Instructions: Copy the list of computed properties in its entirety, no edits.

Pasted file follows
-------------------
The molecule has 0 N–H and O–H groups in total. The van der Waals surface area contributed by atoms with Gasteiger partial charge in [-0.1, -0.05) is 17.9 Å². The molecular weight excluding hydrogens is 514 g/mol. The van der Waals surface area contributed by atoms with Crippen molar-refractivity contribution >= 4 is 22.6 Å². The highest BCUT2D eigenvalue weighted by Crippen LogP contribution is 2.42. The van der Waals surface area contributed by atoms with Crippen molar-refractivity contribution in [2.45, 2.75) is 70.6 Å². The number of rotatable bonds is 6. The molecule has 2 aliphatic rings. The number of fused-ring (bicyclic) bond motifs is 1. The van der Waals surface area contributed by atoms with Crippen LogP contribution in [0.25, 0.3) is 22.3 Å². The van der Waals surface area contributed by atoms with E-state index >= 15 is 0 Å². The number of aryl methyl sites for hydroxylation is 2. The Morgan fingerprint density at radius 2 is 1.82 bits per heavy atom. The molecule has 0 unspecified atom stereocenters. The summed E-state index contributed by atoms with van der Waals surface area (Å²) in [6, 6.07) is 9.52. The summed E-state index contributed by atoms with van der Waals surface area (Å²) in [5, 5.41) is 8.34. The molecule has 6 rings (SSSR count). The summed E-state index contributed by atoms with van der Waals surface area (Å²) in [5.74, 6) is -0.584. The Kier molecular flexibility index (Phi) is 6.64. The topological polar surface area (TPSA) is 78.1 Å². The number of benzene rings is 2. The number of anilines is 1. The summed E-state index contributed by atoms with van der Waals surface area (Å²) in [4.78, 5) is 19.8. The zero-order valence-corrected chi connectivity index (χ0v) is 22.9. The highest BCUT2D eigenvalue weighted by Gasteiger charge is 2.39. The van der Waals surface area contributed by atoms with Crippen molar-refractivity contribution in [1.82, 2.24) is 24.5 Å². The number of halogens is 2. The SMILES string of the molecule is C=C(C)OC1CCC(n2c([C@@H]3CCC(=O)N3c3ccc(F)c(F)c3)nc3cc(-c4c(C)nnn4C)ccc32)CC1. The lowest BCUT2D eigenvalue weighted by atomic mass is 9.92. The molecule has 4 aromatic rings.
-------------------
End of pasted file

The molecule has 0 N–H and O–H groups in total. The van der Waals surface area contributed by atoms with Gasteiger partial charge in [-0.1, -0.05) is 17.9 Å². The molecular weight excluding hydrogens is 514 g/mol. The van der Waals surface area contributed by atoms with Crippen molar-refractivity contribution >= 4 is 22.6 Å². The highest BCUT2D eigenvalue weighted by Crippen LogP contribution is 2.42. The van der Waals surface area contributed by atoms with Crippen molar-refractivity contribution in [2.45, 2.75) is 70.6 Å². The number of rotatable bonds is 6. The molecule has 2 aliphatic rings. The number of fused-ring (bicyclic) bond motifs is 1. The van der Waals surface area contributed by atoms with Crippen LogP contribution in [0.25, 0.3) is 22.3 Å². The van der Waals surface area contributed by atoms with E-state index >= 15 is 0 Å². The number of aryl methyl sites for hydroxylation is 2. The Morgan fingerprint density at radius 2 is 1.82 bits per heavy atom. The molecule has 0 unspecified atom stereocenters. The summed E-state index contributed by atoms with van der Waals surface area (Å²) in [6, 6.07) is 9.52. The summed E-state index contributed by atoms with van der Waals surface area (Å²) in [5, 5.41) is 8.34. The molecule has 6 rings (SSSR count). The summed E-state index contributed by atoms with van der Waals surface area (Å²) in [5.74, 6) is -0.584. The Kier molecular flexibility index (Phi) is 6.64. The topological polar surface area (TPSA) is 78.1 Å². The number of benzene rings is 2. The number of anilines is 1. The summed E-state index contributed by atoms with van der Waals surface area (Å²) in [4.78, 5) is 19.8. The zero-order valence-corrected chi connectivity index (χ0v) is 22.9. The highest BCUT2D eigenvalue weighted by Gasteiger charge is 2.39. The van der Waals surface area contributed by atoms with Crippen molar-refractivity contribution in [1.82, 2.24) is 24.5 Å². The number of halogens is 2. The SMILES string of the molecule is C=C(C)OC1CCC(n2c([C@@H]3CCC(=O)N3c3ccc(F)c(F)c3)nc3cc(-c4c(C)nnn4C)ccc32)CC1. The lowest BCUT2D eigenvalue weighted by atomic mass is 9.92. The molecule has 4 aromatic rings.